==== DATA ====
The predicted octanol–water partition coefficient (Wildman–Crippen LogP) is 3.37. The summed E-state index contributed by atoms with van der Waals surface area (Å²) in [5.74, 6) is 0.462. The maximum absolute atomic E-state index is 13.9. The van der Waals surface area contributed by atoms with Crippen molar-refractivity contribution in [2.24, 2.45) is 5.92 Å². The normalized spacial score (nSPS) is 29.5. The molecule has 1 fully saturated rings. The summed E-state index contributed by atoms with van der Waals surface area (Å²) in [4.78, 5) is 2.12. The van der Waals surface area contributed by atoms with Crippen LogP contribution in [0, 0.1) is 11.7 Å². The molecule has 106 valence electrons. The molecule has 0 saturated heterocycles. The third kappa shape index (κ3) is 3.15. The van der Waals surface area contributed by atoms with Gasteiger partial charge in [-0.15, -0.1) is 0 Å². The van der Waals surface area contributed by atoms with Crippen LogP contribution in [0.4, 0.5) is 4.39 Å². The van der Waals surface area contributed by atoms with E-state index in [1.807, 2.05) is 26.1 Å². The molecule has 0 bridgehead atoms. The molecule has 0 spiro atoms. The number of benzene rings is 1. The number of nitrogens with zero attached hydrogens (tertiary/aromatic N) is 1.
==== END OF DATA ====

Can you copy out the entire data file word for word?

The predicted octanol–water partition coefficient (Wildman–Crippen LogP) is 3.37. The summed E-state index contributed by atoms with van der Waals surface area (Å²) in [5.74, 6) is 0.462. The maximum absolute atomic E-state index is 13.9. The van der Waals surface area contributed by atoms with Crippen molar-refractivity contribution in [2.24, 2.45) is 5.92 Å². The normalized spacial score (nSPS) is 29.5. The molecule has 1 fully saturated rings. The summed E-state index contributed by atoms with van der Waals surface area (Å²) in [4.78, 5) is 2.12. The van der Waals surface area contributed by atoms with Crippen LogP contribution in [0, 0.1) is 11.7 Å². The molecule has 106 valence electrons. The molecule has 0 saturated heterocycles. The third kappa shape index (κ3) is 3.15. The van der Waals surface area contributed by atoms with Gasteiger partial charge in [-0.15, -0.1) is 0 Å². The van der Waals surface area contributed by atoms with Crippen LogP contribution in [0.4, 0.5) is 4.39 Å². The van der Waals surface area contributed by atoms with E-state index in [1.807, 2.05) is 26.1 Å². The molecule has 0 bridgehead atoms. The molecule has 0 spiro atoms. The number of benzene rings is 1. The number of nitrogens with zero attached hydrogens (tertiary/aromatic N) is 1.